This Friday I attended an International Whisky tasting hosted by Astor Wines with a dozen different whiskies from Suntory, Paul John, and Rozelieures. I’ve had some of the Suntory line up before (mostly Hibiki and the 12 Year Hakushu and Yamazaki expressions), but I was happy to see and taste the Hakushu 18 Year. While the 18 was great, and a little more refined than the 12 year, I missed some of the punch from the younger whisky – I’ll have to try it again when I’m in Japan just to be sure! Unfortunately, the Yamazaki 18 Year was absent from the tasting. Suntory explained the Yamazaki 18 is simply too limited to bring for a tasting.
Paul John, represented by master distiller Michael D’Souza, brought five of their Indian single malt whiskies for tasting. I’d heard great things about Indian whisky, and I was impressed with the whisky Paul John has created. I found it interesting that they were able to capture a wide-range of flavor profiles in their line-up; from creamy and buttery to earthy and peaty.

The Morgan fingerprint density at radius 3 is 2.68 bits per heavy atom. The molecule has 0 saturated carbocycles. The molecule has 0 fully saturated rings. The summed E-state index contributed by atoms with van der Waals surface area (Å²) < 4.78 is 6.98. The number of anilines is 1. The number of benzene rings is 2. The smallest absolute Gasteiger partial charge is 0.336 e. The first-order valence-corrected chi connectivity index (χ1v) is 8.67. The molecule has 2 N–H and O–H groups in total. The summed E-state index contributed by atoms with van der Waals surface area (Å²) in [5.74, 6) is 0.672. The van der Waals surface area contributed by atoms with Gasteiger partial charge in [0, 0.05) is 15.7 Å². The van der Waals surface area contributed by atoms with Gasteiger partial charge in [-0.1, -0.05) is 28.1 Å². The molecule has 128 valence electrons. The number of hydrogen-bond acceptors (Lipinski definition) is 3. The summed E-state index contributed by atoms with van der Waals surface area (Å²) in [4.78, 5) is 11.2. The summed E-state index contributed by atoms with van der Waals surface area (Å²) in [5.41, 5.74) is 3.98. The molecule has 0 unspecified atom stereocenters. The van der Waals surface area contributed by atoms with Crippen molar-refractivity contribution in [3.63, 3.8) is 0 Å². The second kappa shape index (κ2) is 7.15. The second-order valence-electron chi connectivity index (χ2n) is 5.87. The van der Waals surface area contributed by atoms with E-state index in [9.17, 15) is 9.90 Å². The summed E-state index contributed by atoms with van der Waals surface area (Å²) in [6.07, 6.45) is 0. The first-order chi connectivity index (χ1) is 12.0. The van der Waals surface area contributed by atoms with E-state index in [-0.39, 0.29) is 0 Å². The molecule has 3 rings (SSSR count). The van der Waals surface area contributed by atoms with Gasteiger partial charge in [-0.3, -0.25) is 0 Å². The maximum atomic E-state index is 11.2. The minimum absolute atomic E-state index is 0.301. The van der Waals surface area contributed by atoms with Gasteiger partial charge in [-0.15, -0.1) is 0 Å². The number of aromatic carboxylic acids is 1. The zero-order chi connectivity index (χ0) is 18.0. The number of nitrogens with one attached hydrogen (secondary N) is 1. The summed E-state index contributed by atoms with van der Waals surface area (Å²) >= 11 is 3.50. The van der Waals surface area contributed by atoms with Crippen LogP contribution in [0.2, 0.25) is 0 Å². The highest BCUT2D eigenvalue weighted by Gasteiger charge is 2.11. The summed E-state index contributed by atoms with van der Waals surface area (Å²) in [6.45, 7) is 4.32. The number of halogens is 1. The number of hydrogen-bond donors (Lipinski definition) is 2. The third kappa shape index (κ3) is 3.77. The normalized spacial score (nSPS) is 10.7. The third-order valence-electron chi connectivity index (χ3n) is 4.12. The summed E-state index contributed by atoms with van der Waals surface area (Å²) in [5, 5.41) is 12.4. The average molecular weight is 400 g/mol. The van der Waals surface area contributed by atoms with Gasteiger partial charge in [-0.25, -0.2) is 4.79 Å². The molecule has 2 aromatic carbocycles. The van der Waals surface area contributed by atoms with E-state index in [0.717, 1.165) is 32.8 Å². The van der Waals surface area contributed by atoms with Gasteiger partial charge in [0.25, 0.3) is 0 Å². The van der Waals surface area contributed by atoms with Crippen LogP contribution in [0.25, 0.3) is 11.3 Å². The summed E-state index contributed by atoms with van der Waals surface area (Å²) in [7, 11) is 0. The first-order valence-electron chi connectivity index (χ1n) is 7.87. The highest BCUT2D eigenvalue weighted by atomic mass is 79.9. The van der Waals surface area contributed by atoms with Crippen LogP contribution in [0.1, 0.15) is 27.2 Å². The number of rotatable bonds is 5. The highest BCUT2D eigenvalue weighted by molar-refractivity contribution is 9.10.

The Brilliance and Classic reminded me of a highland scotch — creamy, sweet, patisserie notes. Impressively the Classic at 55.2% ABV was pretty smooth without the pungence of alcohol. The Brilliance is bottled at 46%. On the other hand, there were the peaty expressions: Edited (46%) and Peated (55.5%). I liked the Peated, as it was reminiscent of a Islay but a very unique flavor profile. At 30ppm, it’s not a huge peat-monster that punches you in the face either.
French distiller Rozelieures is a lesser known international whisky, although they have been around for five generations. All of their whisky is non-chill filtered, no added coloring, and non-age statement. Even though each of their four expressions are NAS, they’re comprised of a mix between five and thirteen year malts. As you could imagine being a French distiller, much of their aging is done in ex-wine casks. Personally, I wasn’t much of a fan of any of these whiskies, and they were unmemorable.